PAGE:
DESIGN by MICHAL RUBIN
PHOTOGRAPHY by MG INFOCUS
TEXT by NAYDA RONDON
How often do we get to actually make our dreams come true? Michal Rubin of Livingston-based MR Interiors truly did when she got to design her family’s Livingston home. She lavished all her creative energy on realizing her vision—a 5,000-square-foot new-construction with six bedrooms and five bathrooms—that not only reflected her personal style but also fit the needs of her husband and three young boys.
“My experience working with other clients gave me the tools and confidence I needed to complete this project,” Rubin says. “As I do for all my clients, I mocked up every single space in the house and presented the concepts to my husband, who gave me complete artistic freedom.” This labor of love started in December 2022 with the design phase and ended— for now—in summer 2023 with the move-in.
“I wanted the home to feel cool and effortless,” Rubin says. “I love putting together looks and playing with patterns and colors. That said, I was particularly interested in playing with monochromatic design for the communal areas, especially the dining room, kitchen and sitting/family room.”
Creating that effortless vibe took considerable work, involving room conversions, agonizing over design choices and making tough thematic calls. For instance, the dining room was initially meant to be a first-floor guest bedroom, but after a re-envisioning epiphany, Rubin decided to knock it down and transform it.
Similarly, a would-be guest bathroom became a whimsical wet bar and a guest closet was turned into a convenient pass-through to the kitchen. “We like to entertain, so a formal dining room was important to us,” the designer/homeowner explains.
This reimagining freed up the original dining space, initially intended as open with the living room and kitchen. Rather than designing the resulting space as one extra-long living room, Rubin divided the area into an informal sitting section—centered on a fireplace accented by a Calacatta quartz surround—on one side and a more formal space—anchored by a custom built-in unit—on the other.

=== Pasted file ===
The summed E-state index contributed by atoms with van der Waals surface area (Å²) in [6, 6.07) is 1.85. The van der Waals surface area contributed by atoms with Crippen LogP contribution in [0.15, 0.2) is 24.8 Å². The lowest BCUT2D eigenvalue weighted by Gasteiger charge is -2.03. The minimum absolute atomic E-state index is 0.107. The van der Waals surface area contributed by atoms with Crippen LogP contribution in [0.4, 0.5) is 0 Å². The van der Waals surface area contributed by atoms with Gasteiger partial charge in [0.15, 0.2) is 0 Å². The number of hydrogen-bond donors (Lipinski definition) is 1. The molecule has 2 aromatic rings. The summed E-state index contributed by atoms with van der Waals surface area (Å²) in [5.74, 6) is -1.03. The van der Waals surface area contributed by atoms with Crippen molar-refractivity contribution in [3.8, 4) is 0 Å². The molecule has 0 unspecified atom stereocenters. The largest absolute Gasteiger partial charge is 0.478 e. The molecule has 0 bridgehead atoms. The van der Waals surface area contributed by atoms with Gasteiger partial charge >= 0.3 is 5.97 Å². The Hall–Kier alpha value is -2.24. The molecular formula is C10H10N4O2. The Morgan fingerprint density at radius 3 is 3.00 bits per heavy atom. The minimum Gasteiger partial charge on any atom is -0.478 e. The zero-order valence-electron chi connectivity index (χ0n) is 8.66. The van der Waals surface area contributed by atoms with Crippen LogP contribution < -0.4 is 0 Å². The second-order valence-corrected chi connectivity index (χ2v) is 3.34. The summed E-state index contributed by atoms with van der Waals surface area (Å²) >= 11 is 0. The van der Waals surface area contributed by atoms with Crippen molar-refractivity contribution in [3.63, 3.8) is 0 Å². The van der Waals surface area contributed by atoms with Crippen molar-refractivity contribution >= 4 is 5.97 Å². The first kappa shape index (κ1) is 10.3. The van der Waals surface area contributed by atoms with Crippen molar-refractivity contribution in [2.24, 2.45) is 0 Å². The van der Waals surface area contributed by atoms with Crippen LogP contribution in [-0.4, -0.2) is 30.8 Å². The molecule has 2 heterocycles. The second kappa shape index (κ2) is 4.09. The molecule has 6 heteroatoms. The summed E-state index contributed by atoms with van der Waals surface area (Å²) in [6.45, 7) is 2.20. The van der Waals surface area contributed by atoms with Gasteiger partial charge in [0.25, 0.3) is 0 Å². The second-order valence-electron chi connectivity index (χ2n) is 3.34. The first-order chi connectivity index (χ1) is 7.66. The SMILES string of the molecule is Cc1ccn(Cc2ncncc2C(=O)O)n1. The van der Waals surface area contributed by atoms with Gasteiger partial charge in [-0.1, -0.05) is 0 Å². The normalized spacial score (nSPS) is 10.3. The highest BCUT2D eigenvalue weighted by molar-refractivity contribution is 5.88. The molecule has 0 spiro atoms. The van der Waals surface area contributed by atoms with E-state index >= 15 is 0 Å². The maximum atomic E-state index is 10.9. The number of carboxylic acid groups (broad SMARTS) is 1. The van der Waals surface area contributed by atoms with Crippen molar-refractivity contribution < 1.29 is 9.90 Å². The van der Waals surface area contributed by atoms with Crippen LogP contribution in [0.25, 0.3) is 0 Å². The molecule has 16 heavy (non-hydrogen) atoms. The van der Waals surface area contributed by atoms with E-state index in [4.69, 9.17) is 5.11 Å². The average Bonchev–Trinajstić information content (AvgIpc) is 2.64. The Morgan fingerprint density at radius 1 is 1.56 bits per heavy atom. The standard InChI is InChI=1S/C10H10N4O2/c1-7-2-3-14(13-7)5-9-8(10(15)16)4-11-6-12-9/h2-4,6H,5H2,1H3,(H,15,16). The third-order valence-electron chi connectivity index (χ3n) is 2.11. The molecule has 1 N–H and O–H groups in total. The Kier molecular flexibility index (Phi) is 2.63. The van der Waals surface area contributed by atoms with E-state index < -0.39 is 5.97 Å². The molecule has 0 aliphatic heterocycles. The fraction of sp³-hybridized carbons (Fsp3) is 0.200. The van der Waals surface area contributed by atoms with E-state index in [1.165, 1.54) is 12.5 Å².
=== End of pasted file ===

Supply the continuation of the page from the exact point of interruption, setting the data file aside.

All this creative freedom was heady, but Rubin knew when restraint should rule. “I wanted what I wanted, but I also needed to ensure that the concepts were grounded and would stand the test of time.
“My biggest challenge was knowing when to take off my designer hat to make certain that I wasn’t forgoing the practicality my family would need in the future,” she says. “For example, my youngest son, 4 when we moved in, begged for a themed room. As a designer, I badly wanted to design one because of the fun creative process, but as a practical homeowner, I knew that in a few years he’d outgrow it and we’d need to start new.”
Rubin’s disciplined design— characterized by an artful balance of clean, cohesive neutrals with subtle, sophisticated elements of sensory interest—was also evident in the dining room. She wanted wallpaper for the space, but she didn’t want it to dominate. Her solution: a monochromatic Seabrook Wallcovering design with movement and interest in its pattern, which she framed with wainscoting and trimwork. Pairing them with her existing wood table, she introduced new Everly Quinn dining chairs. “They’re the perfect stone color, pulling in the wallpaper’s gray and ivory and the table’s walnut tone,” Rubin says.
For the “sophisticated and sleek” kitchen of her dreams, Rubin paired white cabinetry with dark wood accents such as a Fabuwood stove range hood. Not “too golden” or “too yellow,” the brass cabinet hardware pieces exude a just-right “moody” glow. From Reliance Surfaces, the Oyster Quartz used on the countertop and the backsplash gives the impression of marble while offering higher durability and affordability. Says Rubin: “I had my fabricator cut stone that had the most ‘bubbles’ because I wanted it to make the biggest impact.”
Every step of the process felt surreally satisfying. “I love all my clients and end every project feeling grateful for the opportunity,” Rubin says. “But the ability to design for yourself is an out-of-this-world experience.”